· It should be recognised that there was a need for individual change as well as a collective change. Further consideration should be given to what counts as ‘black community’ as those of Afro Caribbean, Somali or Nigerian origins all had different complex issues. There ... view the full minutes text for item 86.
Martin Samuels, Strategic Director for Social Care & Education, Leicester City Council, will introduce a report on the formation of the Children & Young People’s Collaborative involving the senior leaders for children’s services from the LLR. The group has identified a number of key priorities for shared work in this area to ensure the needs of children and young people in the City are given equitable focus as the needs of adults in relation to their health and wellbeing needs.
The Chair stated that consideration of the report would be deferred to a future meeting as Martin Samuels was unable to attend the meeting to present the report.
Chris Burgin, Director of Housing, Leicester City Council, will give a presentation setting out the increasing challenges of helping complex housing applicants and tenants, housing them and the need for Housing services and Health services to work together to ensure Health services pathways are accessible and timely for those people going through Homelessness and those complex and vulnerable people in Housing.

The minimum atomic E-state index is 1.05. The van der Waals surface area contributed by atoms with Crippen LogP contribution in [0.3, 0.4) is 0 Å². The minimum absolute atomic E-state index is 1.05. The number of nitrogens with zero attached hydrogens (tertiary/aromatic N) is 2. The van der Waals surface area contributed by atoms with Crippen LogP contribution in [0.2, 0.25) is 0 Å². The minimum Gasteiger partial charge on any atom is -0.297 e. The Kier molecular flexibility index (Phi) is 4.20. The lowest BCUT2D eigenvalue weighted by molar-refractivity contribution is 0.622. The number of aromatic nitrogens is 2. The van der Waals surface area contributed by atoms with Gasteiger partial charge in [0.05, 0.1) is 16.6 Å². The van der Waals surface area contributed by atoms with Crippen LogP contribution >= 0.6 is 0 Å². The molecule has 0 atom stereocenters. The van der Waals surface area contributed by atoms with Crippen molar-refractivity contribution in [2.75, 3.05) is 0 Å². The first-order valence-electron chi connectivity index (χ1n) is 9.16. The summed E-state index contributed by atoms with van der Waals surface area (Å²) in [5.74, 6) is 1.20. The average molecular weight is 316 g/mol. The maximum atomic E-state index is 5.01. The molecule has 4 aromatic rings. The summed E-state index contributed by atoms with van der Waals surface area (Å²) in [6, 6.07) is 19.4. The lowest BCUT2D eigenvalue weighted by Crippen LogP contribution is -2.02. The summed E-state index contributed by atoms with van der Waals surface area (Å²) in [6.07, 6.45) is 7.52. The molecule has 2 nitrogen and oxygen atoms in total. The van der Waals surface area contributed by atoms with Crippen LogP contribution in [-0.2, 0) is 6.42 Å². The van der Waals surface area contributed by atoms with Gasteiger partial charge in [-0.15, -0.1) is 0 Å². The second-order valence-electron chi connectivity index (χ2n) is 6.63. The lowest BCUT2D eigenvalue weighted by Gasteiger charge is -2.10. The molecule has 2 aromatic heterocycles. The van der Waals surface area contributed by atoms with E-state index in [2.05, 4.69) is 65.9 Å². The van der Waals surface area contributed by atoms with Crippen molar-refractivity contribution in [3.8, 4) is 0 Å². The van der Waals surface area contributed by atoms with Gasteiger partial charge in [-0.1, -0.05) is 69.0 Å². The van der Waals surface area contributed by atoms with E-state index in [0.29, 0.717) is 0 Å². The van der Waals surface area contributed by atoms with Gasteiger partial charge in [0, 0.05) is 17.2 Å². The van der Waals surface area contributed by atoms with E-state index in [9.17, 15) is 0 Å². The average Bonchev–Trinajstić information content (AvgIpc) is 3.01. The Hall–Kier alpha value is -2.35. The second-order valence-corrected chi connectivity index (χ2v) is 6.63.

Chris Burgin, Director of Housing, Leicester City Council, give a presentation setting out the increasing challenges of helping complex housing applicants and tenants, housing them and the need for Housing services and Health services to work together to ensure Health services pathways are accessible and timely for those people going through Homelessness and those complex and vulnerable people in Housing.
During the presentation it was noted:-
· There was increasing homelessness, there was a lack of suitable housing to meet challenging and more complex needs and the health and wellbeing of citizens was affected.
· There was a lack of truly affordable housing and the low levels of house building since 1969 meant there was a lack of houses to meet demand. Less than 10% of private rented properties were not available to those on benefits.
· People could be homeless if they had nowhere to stay and were living on the streets, they could also be considered homeless even if they had a roof over their head.